What does that song mean?

Why Bob Dylan’s Lyrics are Taught in College

Posted Jun 7th 2012, 17:30


In 2008 a college professor at Boston University made waves by announcing a class in the lyrics of Bob Dylan.  Even though we’d had Dylan for half a century, people were still a little taken aback by the thought of his lyrics being taught at the same level – and with the same gravity – as Shakespeare and Keats.

Lecturer Kevin Barents is a staunch Dylan fan, but he also argues convincingly for why his lyrics should be taught as literature: 

“I think that he's one of the best contemporary American poets, even if you just look at the lyrics stripped of the music. He's been an important link between some of the great poets behind him, like Ezra Pound and T.S. Eliot, and in turn he's been an inspiration and subject for poets like Paul Muldoon and [Allen] Ginsberg.”

For those who hated poetry lessons in school, it might be difficult to see how any songwriter, no matter how brilliant, could be considered worthy of study without the context of their music. This isn’t difficult to rationalize though, if we go back in time a bit.

Back in the old days, and I don’t mean “when NES was cool”, most people couldn’t read.  When English as a language didn’t really exist except as a bastardized form of Anglo-Saxon, it was considered so low that it hadn’t even been fully agreed how it should be written down.  Latin was spoken in church, and Old French or other Germanic dialects were spoken by kings and queens.

But there were poets – rare, educated men who could read, but were men of the people first.  When not writing dick and fart jokes that would make your average internet humorist blush, they produced some of the most important poetry since humans discovered that rocks were not edible. 

Poems like The Seafarer and Beowulf, which is considered a “National Epic” in England, were written in a very specific kind of verse, with a very specific kind of meter.  Every line had a particular rhythm, with three of the same syllable stressed in each line, and that wasn’t an accident.  They were written this way for two specific reasons.  The first was that the repeating stressed syllables helped the poet to remember them by sound. The second was that he had to remember them, because he recited them by heart in taverns – usually to music.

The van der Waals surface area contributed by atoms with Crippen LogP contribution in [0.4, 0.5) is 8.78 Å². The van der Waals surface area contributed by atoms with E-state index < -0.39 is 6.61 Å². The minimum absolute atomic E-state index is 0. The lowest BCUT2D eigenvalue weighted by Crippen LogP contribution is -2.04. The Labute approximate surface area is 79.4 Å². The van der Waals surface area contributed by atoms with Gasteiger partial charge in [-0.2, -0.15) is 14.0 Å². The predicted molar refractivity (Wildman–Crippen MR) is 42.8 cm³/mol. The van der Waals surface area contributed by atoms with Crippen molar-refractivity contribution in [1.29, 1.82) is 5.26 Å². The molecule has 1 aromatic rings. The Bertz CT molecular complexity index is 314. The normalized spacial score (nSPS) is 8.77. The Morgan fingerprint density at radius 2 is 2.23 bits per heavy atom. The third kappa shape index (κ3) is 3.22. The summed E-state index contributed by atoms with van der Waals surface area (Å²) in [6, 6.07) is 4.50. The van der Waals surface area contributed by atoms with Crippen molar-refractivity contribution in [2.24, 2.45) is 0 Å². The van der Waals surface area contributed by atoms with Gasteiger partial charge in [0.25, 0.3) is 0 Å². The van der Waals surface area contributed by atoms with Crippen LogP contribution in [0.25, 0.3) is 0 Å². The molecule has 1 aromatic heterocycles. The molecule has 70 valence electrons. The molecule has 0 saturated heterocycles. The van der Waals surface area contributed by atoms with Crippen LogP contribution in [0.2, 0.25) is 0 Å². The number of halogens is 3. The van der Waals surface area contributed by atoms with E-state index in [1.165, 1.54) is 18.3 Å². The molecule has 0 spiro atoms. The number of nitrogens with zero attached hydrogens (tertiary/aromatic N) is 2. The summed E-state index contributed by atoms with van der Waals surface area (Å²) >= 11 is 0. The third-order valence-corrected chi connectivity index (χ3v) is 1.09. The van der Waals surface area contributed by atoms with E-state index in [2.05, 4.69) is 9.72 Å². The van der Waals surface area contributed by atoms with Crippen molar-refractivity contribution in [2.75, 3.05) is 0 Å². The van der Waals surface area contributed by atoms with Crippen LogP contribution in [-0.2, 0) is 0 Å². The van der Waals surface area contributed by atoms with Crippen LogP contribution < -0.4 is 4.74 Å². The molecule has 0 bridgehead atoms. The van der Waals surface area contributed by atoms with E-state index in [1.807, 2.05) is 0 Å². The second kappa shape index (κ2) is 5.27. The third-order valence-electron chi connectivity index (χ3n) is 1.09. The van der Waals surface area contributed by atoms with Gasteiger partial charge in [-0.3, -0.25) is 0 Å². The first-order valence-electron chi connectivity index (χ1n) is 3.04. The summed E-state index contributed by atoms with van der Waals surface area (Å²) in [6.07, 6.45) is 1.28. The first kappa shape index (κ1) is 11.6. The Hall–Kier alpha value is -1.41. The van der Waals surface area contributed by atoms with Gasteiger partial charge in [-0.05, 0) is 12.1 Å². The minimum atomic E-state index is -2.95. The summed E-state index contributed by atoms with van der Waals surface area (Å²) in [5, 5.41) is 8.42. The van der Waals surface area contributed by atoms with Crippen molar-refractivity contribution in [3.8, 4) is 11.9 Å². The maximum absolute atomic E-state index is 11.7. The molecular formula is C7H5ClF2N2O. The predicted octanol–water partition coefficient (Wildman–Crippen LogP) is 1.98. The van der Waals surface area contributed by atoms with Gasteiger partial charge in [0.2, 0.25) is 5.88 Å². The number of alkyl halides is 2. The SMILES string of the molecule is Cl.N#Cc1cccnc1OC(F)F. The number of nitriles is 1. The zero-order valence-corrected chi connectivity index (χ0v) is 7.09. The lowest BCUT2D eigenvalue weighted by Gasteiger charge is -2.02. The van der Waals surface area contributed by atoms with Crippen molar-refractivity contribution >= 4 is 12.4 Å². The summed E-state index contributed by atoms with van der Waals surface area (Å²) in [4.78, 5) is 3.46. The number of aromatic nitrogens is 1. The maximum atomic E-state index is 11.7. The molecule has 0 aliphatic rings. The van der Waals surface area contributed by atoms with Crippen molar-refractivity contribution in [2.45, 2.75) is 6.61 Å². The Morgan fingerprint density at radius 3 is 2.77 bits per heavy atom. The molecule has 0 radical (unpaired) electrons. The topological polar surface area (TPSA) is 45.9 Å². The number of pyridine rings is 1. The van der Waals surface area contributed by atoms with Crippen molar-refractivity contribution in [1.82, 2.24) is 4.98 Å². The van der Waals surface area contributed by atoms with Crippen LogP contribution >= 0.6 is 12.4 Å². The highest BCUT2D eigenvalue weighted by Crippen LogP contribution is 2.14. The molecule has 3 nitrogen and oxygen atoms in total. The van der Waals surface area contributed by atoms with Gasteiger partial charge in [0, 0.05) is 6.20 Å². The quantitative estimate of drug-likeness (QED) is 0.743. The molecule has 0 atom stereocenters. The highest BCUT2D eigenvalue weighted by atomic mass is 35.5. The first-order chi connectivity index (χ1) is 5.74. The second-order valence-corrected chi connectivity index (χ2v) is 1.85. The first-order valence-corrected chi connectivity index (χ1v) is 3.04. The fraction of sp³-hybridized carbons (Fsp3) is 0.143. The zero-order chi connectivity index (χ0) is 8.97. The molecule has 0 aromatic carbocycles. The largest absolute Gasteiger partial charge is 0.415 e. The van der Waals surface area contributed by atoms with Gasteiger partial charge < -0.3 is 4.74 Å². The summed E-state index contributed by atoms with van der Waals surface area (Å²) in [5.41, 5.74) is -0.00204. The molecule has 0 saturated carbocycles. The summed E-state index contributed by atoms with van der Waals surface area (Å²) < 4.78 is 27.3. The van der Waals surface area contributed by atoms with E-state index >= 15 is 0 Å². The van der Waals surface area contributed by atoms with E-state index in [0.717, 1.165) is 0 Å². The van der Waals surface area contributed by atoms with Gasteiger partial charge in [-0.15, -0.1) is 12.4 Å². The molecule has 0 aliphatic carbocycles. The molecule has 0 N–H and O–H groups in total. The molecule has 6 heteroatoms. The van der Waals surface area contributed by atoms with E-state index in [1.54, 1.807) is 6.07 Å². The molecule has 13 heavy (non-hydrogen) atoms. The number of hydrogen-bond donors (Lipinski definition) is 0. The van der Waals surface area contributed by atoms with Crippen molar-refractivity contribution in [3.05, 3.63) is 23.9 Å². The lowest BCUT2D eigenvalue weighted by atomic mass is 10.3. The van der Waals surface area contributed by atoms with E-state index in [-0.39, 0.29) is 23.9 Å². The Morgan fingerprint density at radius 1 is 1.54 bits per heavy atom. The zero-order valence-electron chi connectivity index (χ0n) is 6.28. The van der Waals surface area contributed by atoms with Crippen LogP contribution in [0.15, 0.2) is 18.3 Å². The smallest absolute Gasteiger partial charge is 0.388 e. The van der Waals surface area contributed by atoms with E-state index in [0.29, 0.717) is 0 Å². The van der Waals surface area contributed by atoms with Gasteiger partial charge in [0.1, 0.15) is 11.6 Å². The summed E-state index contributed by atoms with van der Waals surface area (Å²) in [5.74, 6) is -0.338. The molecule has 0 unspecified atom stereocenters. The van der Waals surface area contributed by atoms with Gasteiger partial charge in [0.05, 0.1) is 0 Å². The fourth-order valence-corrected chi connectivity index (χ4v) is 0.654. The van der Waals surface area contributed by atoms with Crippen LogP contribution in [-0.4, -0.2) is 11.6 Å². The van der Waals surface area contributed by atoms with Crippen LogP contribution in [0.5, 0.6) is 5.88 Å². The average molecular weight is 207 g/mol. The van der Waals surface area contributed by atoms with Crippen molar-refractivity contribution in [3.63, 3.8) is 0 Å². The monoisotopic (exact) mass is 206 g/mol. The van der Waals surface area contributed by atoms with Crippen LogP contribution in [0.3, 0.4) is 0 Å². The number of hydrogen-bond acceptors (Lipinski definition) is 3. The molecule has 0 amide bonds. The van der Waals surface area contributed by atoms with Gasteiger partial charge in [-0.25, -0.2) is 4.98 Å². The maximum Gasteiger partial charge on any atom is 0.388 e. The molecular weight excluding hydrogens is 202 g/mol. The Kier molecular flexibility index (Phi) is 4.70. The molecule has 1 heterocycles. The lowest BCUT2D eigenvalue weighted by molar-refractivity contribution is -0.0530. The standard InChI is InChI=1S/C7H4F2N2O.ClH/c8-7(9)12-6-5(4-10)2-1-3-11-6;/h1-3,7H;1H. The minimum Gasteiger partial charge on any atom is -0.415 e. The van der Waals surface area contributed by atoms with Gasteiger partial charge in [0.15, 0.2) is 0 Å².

The original meaning of the word “lyric” does not necessarily dictate that it was sung to music, but rather that it could be. Lyrics, while often viewed as a lesser form of poetry than epics, were nonetheless form an extremely important part of the English canon. The composers of lyrics were literally the first pop stars. The English didn’t invent this, mind you – the ancient Greeks and Romans were doing it a thousand years earlier.

Fast forward 800 years, to the time of monocles and steam ships, and this idea of music with words to it was still viewed as something of a pastime of the common people, not to be taken seriously by the learned.  Real music was something you went to a concert hall to hear an orchestra play. All the while, however, the bawdry lyrics of the previous millennium were still taught in universities. 

This perception persisted until fairly recently, until artists like Bob Dylan and The Beatles began to make music with lyrics that was considered to be both “popular” and “art”. If we look at it on a long enough timeline, and stretch that out a few hundred years, it would be abhorrent to imagine a world where one of the greatest lyricists of our time was not taught in schools in 2211.  Barents is just getting in there early.

If you need more reasons for why Dylan should be considered a great contemporary poet, take a look at the lyrics to his album John Wesley Harding (1963).  Most of it is written in a meter called iambic pentameter, which you may remember from high school.  Any failed poet can tell you that writing in iambic pentameter, and making it good both lyrically and rhythmically, is one of the most difficult tasks you can imagine.  Not only does it require a way with words greater than a president’s speechwriter, but it also calls for an innate mathematical ability most of us simply don’t have.

Mike Marqusee, a writer for Britain’s The Guardian, explains in one sound-bite, exactly why Bob Dylan should be taught as a contemporary poet:

“Whether or not his lyrics work as poetry on the printed page, he remains a great writer. His range puts most modern poets to shame: from minimalist eloquence to delirious verbal and sensuous richness, from the comic to the tender via petty resentments and transcendental longings, often within the compass of a single song”


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